I wasn't expecting to win. At least not in the beginning. When I joined the One Health Hackathon (global hackathon focused on disease prevention and deadly pathogens around the world) alongside my three other team members, I was going in with the mentality of simply gaining experience and learning about the different diseases that the hackathon focused on.
It wasn’t until our research period began and our curiosity about the given topic (influenza) sparked that our team felt that we should really go above and beyond with this. After presenting our pitch to leading experts in the field including world renowned doctors and anthropologists, we were able to come out of it as one of the winning teams.
Although our result was excellent, it’s very safe to say that this hackathon was not a cake walk and that we definitely learned some invaluable lessons which will help us in the next time around.
#1: Dive deep first
They say creativity can’t be taught but it can be learned. Going into the hackathon, we were looking to become more creative in order to stand out from all the other talented teams that we were going up against. That being said, trying to straight-up become more creative is a lot tougher than it sounds, not to mention an ineffective use of time.
Ironically, I found my creative instincts developing more rapidly when I stopped trying to focus on creativity itself and started immersing myself in the topic at hand. As I began to dive deeper into my topic and understand the mechanics of it, I started to naturally question the way things worked and through my search for answers, I would stumble across valuable and unconventional ideas.
Through this process, I learned an important lesson; knowledge increases your capacity for creativity. The more you know, the greater your understanding is of what’s possible.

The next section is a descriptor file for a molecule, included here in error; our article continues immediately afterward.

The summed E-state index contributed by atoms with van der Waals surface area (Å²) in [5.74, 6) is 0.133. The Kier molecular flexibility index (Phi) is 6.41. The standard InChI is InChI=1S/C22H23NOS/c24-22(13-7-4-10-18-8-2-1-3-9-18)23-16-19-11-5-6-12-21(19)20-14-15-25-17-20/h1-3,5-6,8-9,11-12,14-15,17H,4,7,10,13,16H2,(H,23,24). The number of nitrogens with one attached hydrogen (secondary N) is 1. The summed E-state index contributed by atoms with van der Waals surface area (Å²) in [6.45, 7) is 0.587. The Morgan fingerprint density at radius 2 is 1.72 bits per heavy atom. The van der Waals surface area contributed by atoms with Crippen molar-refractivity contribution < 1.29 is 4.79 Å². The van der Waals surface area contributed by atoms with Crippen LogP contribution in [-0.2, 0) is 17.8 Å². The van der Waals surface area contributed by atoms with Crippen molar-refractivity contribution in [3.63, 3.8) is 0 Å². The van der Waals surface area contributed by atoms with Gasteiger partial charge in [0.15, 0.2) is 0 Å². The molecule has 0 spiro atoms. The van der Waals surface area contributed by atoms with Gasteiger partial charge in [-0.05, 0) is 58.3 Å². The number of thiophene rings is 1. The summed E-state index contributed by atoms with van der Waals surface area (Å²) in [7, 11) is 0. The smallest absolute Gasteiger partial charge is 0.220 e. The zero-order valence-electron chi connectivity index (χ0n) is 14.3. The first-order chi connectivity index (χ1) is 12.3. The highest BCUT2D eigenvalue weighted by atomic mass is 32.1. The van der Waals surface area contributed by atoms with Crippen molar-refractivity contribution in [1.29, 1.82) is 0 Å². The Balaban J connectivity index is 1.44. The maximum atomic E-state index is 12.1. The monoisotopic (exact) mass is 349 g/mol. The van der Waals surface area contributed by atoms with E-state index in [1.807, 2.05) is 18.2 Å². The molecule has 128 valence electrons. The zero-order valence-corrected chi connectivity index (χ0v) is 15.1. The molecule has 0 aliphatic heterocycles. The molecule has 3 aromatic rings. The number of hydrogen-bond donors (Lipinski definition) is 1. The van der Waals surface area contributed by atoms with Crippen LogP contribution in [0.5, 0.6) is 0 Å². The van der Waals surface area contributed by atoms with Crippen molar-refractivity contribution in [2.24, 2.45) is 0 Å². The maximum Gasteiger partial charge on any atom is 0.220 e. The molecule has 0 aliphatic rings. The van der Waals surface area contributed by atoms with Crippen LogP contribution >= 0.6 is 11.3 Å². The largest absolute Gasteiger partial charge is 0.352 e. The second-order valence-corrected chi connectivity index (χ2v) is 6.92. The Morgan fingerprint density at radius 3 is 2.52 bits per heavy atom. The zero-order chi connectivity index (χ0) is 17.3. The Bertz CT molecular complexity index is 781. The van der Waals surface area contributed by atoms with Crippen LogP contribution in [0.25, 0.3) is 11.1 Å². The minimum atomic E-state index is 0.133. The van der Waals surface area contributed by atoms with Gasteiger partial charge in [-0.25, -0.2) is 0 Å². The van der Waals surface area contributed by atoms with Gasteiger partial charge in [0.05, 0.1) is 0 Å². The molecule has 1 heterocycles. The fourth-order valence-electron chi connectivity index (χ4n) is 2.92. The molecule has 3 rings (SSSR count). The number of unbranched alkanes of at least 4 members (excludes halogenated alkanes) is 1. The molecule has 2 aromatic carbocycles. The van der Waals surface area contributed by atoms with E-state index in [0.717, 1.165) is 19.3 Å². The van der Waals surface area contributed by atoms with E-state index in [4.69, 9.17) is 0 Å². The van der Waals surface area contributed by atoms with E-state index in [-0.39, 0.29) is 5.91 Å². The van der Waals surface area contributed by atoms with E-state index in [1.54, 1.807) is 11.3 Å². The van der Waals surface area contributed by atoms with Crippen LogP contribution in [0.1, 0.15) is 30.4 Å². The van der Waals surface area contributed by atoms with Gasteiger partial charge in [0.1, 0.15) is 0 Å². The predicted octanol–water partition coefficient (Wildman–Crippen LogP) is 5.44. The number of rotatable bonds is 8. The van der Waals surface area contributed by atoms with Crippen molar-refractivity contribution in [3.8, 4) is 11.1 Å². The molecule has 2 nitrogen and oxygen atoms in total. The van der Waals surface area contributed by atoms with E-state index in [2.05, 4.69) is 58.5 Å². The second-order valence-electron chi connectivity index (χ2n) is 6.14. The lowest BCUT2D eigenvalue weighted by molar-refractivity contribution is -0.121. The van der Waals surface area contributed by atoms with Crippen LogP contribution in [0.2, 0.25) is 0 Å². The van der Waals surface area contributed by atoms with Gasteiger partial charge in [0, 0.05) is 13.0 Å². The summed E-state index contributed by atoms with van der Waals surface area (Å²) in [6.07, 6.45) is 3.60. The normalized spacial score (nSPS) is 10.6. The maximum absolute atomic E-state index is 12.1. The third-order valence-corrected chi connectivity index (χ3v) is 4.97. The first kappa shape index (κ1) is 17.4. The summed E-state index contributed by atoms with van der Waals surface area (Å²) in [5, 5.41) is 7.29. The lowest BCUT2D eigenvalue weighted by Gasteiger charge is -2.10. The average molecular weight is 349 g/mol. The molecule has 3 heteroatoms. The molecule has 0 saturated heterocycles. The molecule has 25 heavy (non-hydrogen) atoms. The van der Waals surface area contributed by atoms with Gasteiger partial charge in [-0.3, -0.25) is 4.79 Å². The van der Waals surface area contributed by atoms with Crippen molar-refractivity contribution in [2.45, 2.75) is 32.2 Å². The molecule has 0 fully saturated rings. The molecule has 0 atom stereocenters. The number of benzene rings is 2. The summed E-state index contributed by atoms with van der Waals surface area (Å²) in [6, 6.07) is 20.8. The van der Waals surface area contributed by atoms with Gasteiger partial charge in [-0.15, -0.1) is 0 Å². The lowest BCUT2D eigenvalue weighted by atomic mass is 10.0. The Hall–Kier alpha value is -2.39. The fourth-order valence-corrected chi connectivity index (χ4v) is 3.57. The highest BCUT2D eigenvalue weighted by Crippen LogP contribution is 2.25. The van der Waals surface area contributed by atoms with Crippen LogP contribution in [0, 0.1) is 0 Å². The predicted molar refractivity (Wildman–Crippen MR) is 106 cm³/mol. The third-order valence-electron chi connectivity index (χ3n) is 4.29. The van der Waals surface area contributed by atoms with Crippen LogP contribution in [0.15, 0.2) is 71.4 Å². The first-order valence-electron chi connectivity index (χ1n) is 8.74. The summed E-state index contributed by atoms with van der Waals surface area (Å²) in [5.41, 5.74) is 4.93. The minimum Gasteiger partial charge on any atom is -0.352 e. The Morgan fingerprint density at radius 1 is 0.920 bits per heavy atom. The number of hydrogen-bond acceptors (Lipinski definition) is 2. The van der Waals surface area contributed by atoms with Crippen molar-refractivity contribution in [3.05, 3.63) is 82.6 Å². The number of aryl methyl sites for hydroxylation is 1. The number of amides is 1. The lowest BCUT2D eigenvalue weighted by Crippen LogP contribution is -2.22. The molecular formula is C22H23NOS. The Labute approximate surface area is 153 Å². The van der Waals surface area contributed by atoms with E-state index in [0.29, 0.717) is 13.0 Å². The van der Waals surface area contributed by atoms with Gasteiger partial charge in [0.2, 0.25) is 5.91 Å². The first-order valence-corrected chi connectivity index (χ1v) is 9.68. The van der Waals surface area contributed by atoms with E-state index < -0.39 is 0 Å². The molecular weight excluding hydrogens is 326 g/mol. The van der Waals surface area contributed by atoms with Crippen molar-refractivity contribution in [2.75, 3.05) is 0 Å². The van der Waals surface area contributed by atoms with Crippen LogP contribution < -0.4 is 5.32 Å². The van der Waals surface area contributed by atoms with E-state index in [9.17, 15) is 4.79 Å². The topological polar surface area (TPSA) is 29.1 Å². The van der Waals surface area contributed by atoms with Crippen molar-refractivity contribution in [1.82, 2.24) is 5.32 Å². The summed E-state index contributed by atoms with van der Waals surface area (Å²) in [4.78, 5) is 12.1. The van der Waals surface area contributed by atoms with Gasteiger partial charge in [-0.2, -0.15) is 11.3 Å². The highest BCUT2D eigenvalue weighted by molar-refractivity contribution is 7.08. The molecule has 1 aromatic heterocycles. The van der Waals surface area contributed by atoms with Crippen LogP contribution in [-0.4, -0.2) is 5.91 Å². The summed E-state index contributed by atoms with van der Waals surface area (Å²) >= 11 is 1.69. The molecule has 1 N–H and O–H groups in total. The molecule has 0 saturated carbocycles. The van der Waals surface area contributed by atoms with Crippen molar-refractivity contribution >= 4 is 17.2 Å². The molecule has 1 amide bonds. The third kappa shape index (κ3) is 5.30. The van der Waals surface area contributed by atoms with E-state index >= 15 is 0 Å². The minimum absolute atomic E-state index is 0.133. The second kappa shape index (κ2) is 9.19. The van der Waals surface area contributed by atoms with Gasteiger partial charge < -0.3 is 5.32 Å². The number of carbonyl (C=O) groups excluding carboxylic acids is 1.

#2: Love your team
It’s amazing to me how close I’ve gotten to a group of people who were nothing more than strangers to me just a month ago. When it comes to your team, these are people that you are going to be spending many hours with in the coming weeks. Our team had countless meetings, lots of lengthy discussions, and a handful of late nights working on content so you could imagine how important it is to be able to get along with people you’ll be spending that much time with.
When we first put our group together, we made a point to focus on team-bonding before we even layed a finger on our topic and doing so provided us with great returns later down the line. We understood each other’s strengths, weaknesses, and personalities which made it a lot easier to effectively distribute tasks and maximize the usefulness of each member.
Along with that, having great relationships with your teammates will definitely come in handy when you come across one of the inevitables of hackathons; adversity. Whether it’s finding a massive hole in your idea, malfunctioning technology, or tough judges, it’s near-impossible to finish a hackathon without encountering any difficult surprises. This is why we found it so important to be able to commnicate with and provide constructive criticism to your teammates under pressure.
#3: Your first idea is not your best
Quite possibly the greatest factor of our success was how tough we were on one another. We held each other to very high standards which wasn’t always fun. Often we’d have trouble building on ideas because we’d constantly keep poking holes into every plan, shooting down one after the other.
This process sounds tedious and exhausting (which is not entirely false) but because of it, we were able to successfully pinpoint the most effective idea in the chaos. It’s very much like natural selection — keep bringing up new ideas and shooting them down until the strongest one emerges out of the dust. Survival of the fittest.
Winning a hackathon or competition of any sorts is obviously very multi-faceted but here are the three lessons I’ve found most valuable after my first one:
Dive Deep First: Knowledge increases your capacity for creativity so immerse yourself in your topic.
Love Your Team: Get to know the people you’ll be spending countless hours with under pressure.
Your First Idea Isn’t Your Best: Keep bringing up new ideas and shooting them down until the best one emerges out of the dust.